Seeing Feral Woman’s production of “In Threes” is like being in a Dali desert landscape for two hours, with eccentric characters stepping in and out and the line between the living and the dead blurring like a mirage.
Like one of Dali’s paintings, the play is surreal and sometimes confusing, yet beautiful and intriguing thanks to excellent performances, compelling subject matter, an appealing scenic desert design by Maura Dwyer, and appropriately catchy and off-kilter original music by Rjyan Kidwell.
Adapted and directed by Ren Pepitone, “In Threes” is an interpretation of Joy Williams’ 2002 Pulitzer Prize finalist novel, “The Quick and the Dead.” While the publisher’s description of the novel describes “life-and-death adventures of three misfit teenagers in the American desert” who are “an unlikely circle of friends,” Pepitone’s “In Threes” is more a meandering by three main characters who aren’t particularly connected.
Each of the characters–Alice (Dana Woodson), Corvus (Sarah Lamar) and Annabel (Madison Coan)–seems to be in her own world, where they interface with a creepy pianist, a stroke survivor with a monkey in his head, a widower haunted by his wife’s ghost and a neighbor with anger issues and a penchant for brushing little girls’ hair.
It is clear that Pepitone—a rock star Baltimore playwright who co-penned Annex Theater’s inspired “King of Howard Street” last year—has great affection for “The Quick and the Dead.” Yet, “In Threes” is both trying to do too much, and not doing enough to tell the life-and-death adventures of three misfit teens, all motherless.
The play is chock full of dialogue, including multiple long monologues. But it’s hard to follow and understand the connection of the words to the characters that inhabit the surreal world, where death and the afterlife prod at the living.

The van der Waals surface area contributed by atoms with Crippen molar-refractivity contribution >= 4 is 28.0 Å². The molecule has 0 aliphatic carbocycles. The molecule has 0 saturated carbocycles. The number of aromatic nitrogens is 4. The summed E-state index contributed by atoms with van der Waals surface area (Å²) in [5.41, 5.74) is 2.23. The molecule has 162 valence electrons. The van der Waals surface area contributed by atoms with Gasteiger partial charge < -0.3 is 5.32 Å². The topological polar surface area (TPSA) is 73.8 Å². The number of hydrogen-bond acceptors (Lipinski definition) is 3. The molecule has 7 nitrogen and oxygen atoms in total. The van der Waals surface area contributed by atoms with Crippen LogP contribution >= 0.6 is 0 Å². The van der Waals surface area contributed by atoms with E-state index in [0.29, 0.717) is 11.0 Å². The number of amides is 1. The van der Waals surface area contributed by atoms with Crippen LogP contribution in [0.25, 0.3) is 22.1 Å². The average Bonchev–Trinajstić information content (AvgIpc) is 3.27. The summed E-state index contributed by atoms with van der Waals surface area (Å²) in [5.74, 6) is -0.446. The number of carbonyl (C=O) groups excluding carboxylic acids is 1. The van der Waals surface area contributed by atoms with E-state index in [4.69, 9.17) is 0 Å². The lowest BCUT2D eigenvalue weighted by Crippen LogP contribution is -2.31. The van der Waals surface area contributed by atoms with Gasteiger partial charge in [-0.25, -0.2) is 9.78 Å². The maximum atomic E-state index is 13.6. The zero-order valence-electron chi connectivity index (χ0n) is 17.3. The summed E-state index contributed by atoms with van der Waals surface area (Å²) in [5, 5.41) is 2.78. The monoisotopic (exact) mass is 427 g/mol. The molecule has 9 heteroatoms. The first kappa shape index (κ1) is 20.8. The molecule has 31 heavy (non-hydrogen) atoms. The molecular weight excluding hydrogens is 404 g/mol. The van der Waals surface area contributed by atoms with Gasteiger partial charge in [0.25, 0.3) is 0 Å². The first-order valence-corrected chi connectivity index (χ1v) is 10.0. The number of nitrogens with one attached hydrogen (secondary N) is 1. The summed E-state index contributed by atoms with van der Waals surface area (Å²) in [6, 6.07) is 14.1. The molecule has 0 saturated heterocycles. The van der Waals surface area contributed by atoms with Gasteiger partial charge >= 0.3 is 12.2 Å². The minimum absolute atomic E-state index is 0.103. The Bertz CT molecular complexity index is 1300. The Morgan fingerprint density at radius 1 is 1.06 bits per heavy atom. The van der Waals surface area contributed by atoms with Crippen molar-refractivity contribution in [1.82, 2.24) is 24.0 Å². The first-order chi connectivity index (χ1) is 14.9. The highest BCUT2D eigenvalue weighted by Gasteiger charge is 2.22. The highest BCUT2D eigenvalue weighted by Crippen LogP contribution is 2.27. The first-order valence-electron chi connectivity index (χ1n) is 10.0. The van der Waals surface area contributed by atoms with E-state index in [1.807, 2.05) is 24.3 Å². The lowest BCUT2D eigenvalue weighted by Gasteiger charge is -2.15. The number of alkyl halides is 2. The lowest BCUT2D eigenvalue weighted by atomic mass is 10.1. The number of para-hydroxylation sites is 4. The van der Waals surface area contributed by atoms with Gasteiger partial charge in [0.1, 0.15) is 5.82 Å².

Pepitone is a formidable theater-maker. Adapting a novel with so many layers is a herculean feat, as is also leading the direction of the premiere of that work. “In Threes” does have some compelling moments. An especially effective scene at the end of the play has the ensemble and audience members in the small Mercury Theater, darkened for the scene, all holding lit candles together while a character discusses the impact of candlelight vigils to connect people. The rest of the play would benefit from making more connections between characters, or with the themes of death and the intersection of the living and the dead.
“In Threes” has a cast stacked with powerhouse actors who make the absolute most of their eccentric characters. Lamar as not-quite-there Corvus is magical and almost disembodied, especially in the gorgeous contemporary dance segments. Jacob Zabawa makes use of his entire being, from toes to tongue, to inhabit a shoe-salesman stroke victim with a slurred drawl and limp, predatory pianist with sex panther strides and stares, and an oblivious single mom infatuated with a creeper potential partner.
Coan as a rich, recently motherless Annabel has stage presence that demands attention. She masterfully expresses Annabel’s thin-ice façade of normalcy, which shatters mightily toward the end of the play. Another magnet is Katharine Vary, who deliciously and devilishly harasses her closeted husband as the deceased Ginger, transforms seamlessly into a sage nursing home resident, and thoughtfully expresses the nuances of a precocious 8-year-old wary of her mom’s new boyfriend.
Feral Woman commendably presents this new work, which is its second fully staged production. While not a perfect show, “In Threes” still has moments of brilliance supported by a gifted cast. It will be exciting to see what this new theater company presents next.
“In Threes” by Feral Woman runs through Aug. 12 at Mercury Theater at 1823 N. Charles St., in Baltimore. For tickets and more information, visit brownpapertickets.com/event/3562800.
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